Health Implications of Polycyclic Aromatic Hydrocarbons in Indoor Environments
JUANA MARI DELGADO-SABORIT (1), Christopher Stark(1), Roy M. Harrison (1)
(1) Division of Environmental Health and Risk Management; School of Geography, Earth and Environmental Sciences; University of Birmingham; Birmingham; B15 2TT; United Kingdom
Abstract Number: 57
Preference: Platform Presentation
Last modified: October 9, 2009
Working Group: sq9
Polycyclic aromatic hydrocarbons (PAHs) are ubiquitous in the environment largely because of their formation in combustion of carbon-containing fuels. One of the main pathways of human exposure is through inhalation from the atmosphere and studies of occupationally exposed populations have shown significant excess of lung cancer incidence associated with PAH exposure. The excess of disease is sufficient to conclude that PAH represent a significant risk to public health at environmental concentrations. Unlike most carcinogenic pollutants, PAHs are not a single compound but a complex mixture of compounds of widely varying carcinogenicity. In recommending a UK air quality standard for PAHs in outdoor air, the U.K. Expert Panel on Air Quality Standards (EPAQS) adopted the approach of treating benzo(a)pyrene as a marker for the entire mixture of compounds and set a standard of 0.25 ng.m3 of benzo(a)pyrene as annual mean. In doing so, it satisfied itself that the percentage of the overall carcinogenic potential of the mixture represented by benzo(a)pyrene was very similar in UK urban air to that in the aluminium smelter from which epidemiological data were used to derive the air quality standard.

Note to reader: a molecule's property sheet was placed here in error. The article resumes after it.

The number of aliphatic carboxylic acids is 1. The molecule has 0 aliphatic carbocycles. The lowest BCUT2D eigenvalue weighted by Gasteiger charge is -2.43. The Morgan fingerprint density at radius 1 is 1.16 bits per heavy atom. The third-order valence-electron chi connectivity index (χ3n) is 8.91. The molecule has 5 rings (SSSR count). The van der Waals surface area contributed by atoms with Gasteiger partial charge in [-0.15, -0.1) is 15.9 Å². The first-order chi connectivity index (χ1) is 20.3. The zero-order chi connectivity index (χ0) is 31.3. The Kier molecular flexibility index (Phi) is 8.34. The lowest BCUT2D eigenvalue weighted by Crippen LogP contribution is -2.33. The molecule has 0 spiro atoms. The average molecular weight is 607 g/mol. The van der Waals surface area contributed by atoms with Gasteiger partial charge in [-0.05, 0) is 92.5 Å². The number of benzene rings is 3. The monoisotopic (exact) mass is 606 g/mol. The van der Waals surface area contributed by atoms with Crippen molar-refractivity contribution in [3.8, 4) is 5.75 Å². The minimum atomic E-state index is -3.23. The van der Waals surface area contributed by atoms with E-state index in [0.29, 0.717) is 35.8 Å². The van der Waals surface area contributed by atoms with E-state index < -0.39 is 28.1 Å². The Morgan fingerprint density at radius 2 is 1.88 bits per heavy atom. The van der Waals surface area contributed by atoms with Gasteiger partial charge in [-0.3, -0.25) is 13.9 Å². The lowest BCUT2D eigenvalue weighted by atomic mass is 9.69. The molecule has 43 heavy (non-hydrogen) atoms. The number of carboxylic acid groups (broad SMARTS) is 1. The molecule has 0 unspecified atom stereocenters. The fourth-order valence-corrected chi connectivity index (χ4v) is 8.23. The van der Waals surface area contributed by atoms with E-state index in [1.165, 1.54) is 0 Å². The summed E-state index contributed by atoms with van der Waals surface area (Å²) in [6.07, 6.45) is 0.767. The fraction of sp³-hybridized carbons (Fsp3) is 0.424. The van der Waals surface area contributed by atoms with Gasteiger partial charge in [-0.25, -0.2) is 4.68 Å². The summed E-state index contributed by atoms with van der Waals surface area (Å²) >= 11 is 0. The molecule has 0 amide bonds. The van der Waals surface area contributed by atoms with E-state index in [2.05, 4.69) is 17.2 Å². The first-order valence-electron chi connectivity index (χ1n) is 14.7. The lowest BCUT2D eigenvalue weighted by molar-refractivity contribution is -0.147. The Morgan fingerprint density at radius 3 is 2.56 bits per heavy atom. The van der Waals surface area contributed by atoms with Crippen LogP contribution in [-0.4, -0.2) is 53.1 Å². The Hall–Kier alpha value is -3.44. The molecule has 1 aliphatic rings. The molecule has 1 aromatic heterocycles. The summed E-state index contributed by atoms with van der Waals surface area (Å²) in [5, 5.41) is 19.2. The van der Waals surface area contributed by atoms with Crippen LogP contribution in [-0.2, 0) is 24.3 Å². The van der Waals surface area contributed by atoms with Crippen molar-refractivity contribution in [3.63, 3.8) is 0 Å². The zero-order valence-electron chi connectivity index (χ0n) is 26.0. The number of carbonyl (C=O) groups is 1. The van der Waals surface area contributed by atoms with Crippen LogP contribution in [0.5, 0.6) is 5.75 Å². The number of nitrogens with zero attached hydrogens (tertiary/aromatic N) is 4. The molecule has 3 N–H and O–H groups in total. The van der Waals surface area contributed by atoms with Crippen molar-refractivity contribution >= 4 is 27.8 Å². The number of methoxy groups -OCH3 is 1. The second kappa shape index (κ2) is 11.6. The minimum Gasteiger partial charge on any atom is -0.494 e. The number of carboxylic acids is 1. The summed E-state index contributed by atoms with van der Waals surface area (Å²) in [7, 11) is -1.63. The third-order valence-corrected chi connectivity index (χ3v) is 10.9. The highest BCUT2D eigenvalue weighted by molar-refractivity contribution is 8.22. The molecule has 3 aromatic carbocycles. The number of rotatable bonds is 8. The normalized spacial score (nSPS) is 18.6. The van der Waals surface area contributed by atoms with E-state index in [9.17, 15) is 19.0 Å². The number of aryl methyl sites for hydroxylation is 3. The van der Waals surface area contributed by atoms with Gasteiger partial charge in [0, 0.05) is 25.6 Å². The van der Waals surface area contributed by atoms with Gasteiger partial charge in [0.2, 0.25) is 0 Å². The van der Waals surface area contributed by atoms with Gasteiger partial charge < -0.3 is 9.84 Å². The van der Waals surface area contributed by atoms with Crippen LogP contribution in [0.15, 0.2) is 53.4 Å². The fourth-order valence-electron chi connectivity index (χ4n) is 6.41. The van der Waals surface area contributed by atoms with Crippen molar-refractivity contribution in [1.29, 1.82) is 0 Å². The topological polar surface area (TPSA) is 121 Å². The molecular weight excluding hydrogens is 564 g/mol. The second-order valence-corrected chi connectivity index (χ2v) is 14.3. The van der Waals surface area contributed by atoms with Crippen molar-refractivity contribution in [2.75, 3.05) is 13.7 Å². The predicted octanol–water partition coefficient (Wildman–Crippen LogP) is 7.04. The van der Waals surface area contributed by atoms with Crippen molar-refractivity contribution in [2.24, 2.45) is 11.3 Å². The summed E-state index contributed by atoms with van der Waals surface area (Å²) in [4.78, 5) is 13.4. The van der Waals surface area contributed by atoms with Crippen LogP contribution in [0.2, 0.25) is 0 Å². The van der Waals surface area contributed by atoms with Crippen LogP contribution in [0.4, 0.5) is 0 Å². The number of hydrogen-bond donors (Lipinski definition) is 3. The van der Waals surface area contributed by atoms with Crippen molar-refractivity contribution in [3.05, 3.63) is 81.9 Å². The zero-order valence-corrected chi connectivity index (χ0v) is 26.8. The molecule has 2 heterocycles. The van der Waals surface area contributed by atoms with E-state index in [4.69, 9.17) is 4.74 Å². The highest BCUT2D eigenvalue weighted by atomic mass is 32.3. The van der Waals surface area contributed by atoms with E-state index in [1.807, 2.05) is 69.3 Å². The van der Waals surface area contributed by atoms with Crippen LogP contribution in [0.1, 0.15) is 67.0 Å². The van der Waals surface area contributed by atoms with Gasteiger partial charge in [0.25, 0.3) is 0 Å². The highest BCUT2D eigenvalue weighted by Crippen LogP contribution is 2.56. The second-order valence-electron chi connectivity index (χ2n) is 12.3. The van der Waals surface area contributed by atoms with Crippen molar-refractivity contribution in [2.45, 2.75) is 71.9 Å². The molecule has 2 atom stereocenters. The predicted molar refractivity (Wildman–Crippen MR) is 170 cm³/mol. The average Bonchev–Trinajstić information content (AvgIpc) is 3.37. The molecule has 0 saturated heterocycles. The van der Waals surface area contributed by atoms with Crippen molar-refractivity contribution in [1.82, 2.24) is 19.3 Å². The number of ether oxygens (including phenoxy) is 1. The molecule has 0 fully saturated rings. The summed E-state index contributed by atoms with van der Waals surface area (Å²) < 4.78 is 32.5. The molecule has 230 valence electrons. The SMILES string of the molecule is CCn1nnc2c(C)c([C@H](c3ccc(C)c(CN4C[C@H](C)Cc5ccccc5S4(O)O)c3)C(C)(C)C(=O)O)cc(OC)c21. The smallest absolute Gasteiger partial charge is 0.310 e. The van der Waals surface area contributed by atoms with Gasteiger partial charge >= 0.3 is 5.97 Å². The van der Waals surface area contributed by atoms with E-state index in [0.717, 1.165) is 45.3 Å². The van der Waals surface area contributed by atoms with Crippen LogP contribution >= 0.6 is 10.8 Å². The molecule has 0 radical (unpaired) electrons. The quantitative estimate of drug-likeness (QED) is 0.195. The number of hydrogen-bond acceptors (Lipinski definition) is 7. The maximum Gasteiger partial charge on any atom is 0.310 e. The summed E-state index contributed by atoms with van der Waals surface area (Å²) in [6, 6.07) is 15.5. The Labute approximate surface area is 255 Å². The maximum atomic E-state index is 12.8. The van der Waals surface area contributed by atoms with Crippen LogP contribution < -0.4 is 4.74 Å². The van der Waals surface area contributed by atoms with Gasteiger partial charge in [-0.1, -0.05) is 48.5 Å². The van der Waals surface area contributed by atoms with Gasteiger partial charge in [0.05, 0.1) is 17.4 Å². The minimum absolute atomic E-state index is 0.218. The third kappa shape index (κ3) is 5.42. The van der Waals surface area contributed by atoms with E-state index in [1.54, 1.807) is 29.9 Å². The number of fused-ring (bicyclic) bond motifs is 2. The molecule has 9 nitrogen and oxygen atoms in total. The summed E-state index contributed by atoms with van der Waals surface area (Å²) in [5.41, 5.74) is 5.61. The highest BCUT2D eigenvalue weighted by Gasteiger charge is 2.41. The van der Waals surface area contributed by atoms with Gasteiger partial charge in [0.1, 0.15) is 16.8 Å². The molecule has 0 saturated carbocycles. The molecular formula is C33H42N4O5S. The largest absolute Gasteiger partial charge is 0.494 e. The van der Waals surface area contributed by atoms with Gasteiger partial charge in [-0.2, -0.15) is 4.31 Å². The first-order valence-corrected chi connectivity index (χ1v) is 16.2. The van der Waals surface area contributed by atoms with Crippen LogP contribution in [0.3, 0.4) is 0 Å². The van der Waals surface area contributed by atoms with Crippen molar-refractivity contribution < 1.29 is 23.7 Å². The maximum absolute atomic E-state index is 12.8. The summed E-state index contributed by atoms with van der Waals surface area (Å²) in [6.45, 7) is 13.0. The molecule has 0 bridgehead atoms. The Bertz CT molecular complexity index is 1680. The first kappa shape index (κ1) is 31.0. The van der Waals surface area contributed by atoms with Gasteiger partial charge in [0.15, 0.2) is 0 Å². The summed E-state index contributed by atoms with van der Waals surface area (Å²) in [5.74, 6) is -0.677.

The main purposes of the present study are to determine the concentrations and relative abundance of individual PAHs in indoor environments and their contribution to the overall carcinogenicity of the PAH mixture, and to compare with data measured in outdoor air and the aluminium smelter referred to above in order to assess the suitability of the UK air quality standard derived for outdoor air for use as a guideline for indoor environments.
Concentrations of 16 particle-phase PAHs were measured in both indoor and outdoor environments. Indoor samples were collected in homes, workplaces and other public spaces and outdoor samples were collected on trafficked roadsides, background streets, pedestrian streets and parks.
PAH concentrations were generally lower indoors than outdoors, although those microenvironments subject to Environmental Tobacco Smoke showed the highest PAH levels. The relative abundance of benzo(a)pyrene relative to other high molecular weight PAH was found to be broadly similar in the indoor samples to those collected out-of-doors and to those examined by EPAQS. Using published relative carcinogenic potency factors for individual PAH, the proportion of carcinogenic potential represented by benzo(a)pyrene was evaluated in both indoor and outdoor samples and found to be broadly similar in both, and comparable to that in the atmosphere of the aluminium smelter used in setting the EPAQS recommendation. These results suggest the suitability of benzo(a)pyrene as a marker for the carcinogenic potential of the PAH mixture in both outdoor and indoor air.